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Brewing Tea ‘Grandpa Style’

If you’ve ever visited China or lived here, you may have noticed that many people – especially older locals – enjoy drinking their tea from a cup or a thermos, leaving it to brew all day and occasionally topping it up with boiling water. Taxi drivers, repairmen, small shop owners all share this love for what has become known in the west as ‘grandpa style’ tea brewing.

But why is it called Grandpa Style Brewing?

This term can be attributed to a famous tea blogger, a reference among real teaheads, ‘Marshal’, whom we had the pleasure of meeting back in 2019 in Hong Kong where we discussed tea research, tea sutras and tea study while drinking Hong Kong stored and aged Puer. Here is an extract of his blog post on the subject:

“In a nutshell, grandpa style means the brewing of tea in a large cup, with no filters or teaballs or bags or anything else in it, with water constantly refilled without much regard for infusion time or temperature. The only three things necessary for grandpa style brewing are tea leaves, water, and cup, preferably a large one. I named this grandpa style, because this is how my grandfather drinks his tea, and is one of the first memory I have of people drinking tea.”

Using this method often leads to your tea being over-infused (what Chinese call “cooked soup flavor “ 熟汤味 ) so it is usually not favored by Chinese tea professionals, but Grandpa Style Brewing can actually turn out not so bad if you respect a few basic brewing tips.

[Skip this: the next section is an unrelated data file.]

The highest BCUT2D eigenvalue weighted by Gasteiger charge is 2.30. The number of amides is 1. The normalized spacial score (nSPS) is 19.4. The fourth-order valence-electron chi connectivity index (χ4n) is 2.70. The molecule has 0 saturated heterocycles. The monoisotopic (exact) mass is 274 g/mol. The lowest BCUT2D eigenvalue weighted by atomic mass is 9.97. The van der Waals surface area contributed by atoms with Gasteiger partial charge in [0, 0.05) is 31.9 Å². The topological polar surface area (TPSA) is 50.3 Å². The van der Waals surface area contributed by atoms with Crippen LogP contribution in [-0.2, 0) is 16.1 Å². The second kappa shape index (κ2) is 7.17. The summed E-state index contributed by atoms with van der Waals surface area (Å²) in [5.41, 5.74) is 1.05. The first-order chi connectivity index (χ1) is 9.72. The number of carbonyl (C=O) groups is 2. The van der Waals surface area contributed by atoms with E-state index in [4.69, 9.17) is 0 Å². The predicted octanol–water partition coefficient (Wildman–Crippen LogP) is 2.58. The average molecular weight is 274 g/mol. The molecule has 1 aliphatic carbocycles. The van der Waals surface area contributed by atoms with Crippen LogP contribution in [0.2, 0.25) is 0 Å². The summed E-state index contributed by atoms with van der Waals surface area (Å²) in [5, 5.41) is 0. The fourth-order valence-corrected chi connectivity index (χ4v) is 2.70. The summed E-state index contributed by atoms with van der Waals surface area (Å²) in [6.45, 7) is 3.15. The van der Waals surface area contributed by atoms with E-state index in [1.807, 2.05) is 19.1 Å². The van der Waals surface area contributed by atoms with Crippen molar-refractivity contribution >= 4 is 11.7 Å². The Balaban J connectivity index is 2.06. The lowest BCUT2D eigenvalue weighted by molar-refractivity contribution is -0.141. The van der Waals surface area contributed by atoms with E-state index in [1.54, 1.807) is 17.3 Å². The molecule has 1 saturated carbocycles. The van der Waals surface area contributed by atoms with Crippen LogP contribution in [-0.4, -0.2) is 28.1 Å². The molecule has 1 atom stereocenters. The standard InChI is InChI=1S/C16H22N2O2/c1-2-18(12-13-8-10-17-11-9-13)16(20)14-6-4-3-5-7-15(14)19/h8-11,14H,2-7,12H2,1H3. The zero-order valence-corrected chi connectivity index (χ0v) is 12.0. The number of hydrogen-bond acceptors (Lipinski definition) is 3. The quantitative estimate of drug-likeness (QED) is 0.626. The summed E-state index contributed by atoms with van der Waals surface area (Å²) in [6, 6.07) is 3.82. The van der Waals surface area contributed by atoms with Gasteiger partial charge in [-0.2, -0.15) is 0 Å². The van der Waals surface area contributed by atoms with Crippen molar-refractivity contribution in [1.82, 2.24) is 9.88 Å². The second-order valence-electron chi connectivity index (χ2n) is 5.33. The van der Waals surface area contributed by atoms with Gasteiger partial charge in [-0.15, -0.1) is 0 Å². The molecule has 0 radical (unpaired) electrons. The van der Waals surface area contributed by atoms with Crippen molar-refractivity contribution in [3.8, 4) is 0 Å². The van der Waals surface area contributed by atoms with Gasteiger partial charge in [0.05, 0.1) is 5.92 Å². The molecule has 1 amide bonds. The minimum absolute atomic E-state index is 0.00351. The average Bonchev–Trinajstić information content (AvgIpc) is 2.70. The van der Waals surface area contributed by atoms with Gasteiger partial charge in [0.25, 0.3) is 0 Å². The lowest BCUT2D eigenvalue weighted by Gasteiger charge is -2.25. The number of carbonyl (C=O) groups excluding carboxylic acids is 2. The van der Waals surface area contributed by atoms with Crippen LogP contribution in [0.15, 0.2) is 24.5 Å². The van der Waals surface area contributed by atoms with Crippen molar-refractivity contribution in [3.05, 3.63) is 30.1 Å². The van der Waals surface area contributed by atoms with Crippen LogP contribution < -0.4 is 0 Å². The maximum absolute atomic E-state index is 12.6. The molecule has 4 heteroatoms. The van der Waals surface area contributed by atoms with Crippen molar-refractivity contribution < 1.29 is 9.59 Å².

For the purpose of this post we will be focusing on the use of a Thermos or Tea Bottle instead of a tall or lidded glass, but the concept is pretty similar.

Choose the right Thermos:

We recommend the use of a borosilicate glass thermos which seem to retain heat better. We also prefer the ones with metal bodies instead of plastic. Make sure they seal properly. The best are the ones with a pouring button that does not require you to open the lid at the risk of wasting aromas and heat.

Brew the right amount of tea leaves:

The easy way is to use a third of what you would use in a gaiwan with 3 times the amount of water. But the exact amount depends entirely on your tea, so ask your supplier, or as we always say: try, try and try, until you find the right ratio water:leaves.

Control the water temperature:

First, use boiling hot water to ensure that the dried tea buds and leaves are fully imbibed and infused; in a second stage of brewing, prefer a lower water temperature 90-95℃ during winter months, 60-65 ℃ in summertime.

Know your tea:

The first Grandpa style infusion probably won’t be great, but this doesn’t mean it cannot be achieved. Just keep documenting your trials and errors until you hit that sweet spot when brewing your tea grandpa style !

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